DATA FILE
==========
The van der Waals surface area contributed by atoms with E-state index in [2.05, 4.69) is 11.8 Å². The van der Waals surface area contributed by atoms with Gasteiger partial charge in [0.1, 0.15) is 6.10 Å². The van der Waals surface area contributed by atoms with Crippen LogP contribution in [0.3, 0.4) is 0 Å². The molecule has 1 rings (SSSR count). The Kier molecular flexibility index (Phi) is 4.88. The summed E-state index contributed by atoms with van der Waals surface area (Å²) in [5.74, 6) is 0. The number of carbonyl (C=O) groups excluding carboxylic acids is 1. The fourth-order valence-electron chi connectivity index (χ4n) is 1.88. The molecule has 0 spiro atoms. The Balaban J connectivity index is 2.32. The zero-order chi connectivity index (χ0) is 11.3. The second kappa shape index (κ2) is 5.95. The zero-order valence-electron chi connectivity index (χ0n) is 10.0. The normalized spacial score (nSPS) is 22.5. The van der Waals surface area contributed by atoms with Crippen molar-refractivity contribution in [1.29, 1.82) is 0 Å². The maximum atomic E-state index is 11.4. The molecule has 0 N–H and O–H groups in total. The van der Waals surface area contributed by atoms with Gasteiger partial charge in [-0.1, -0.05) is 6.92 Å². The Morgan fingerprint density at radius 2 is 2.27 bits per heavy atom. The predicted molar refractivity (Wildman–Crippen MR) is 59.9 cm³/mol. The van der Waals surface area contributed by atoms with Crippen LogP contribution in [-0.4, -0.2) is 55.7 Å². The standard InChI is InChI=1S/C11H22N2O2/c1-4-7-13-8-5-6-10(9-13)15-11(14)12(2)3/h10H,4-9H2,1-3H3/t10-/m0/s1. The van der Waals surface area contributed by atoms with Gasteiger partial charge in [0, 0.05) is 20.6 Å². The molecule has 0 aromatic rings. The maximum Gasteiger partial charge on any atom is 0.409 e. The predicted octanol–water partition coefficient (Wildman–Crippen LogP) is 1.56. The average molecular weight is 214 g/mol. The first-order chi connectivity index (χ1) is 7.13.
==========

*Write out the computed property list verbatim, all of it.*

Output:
The van der Waals surface area contributed by atoms with E-state index in [2.05, 4.69) is 11.8 Å². The van der Waals surface area contributed by atoms with Gasteiger partial charge in [0.1, 0.15) is 6.10 Å². The van der Waals surface area contributed by atoms with Crippen LogP contribution in [0.3, 0.4) is 0 Å². The molecule has 1 rings (SSSR count). The Kier molecular flexibility index (Phi) is 4.88. The summed E-state index contributed by atoms with van der Waals surface area (Å²) in [5.74, 6) is 0. The number of carbonyl (C=O) groups excluding carboxylic acids is 1. The fourth-order valence-electron chi connectivity index (χ4n) is 1.88. The molecule has 0 spiro atoms. The Balaban J connectivity index is 2.32. The zero-order chi connectivity index (χ0) is 11.3. The second kappa shape index (κ2) is 5.95. The zero-order valence-electron chi connectivity index (χ0n) is 10.0. The normalized spacial score (nSPS) is 22.5. The van der Waals surface area contributed by atoms with Crippen molar-refractivity contribution in [1.29, 1.82) is 0 Å². The maximum atomic E-state index is 11.4. The molecule has 0 N–H and O–H groups in total. The van der Waals surface area contributed by atoms with Gasteiger partial charge in [-0.1, -0.05) is 6.92 Å². The Morgan fingerprint density at radius 2 is 2.27 bits per heavy atom. The predicted molar refractivity (Wildman–Crippen MR) is 59.9 cm³/mol. The van der Waals surface area contributed by atoms with Crippen LogP contribution in [-0.4, -0.2) is 55.7 Å². The standard InChI is InChI=1S/C11H22N2O2/c1-4-7-13-8-5-6-10(9-13)15-11(14)12(2)3/h10H,4-9H2,1-3H3/t10-/m0/s1. The van der Waals surface area contributed by atoms with Gasteiger partial charge in [0, 0.05) is 20.6 Å². The molecule has 0 aromatic rings. The maximum Gasteiger partial charge on any atom is 0.409 e. The predicted octanol–water partition coefficient (Wildman–Crippen LogP) is 1.56. The average molecular weight is 214 g/mol. The first-order chi connectivity index (χ1) is 7.13.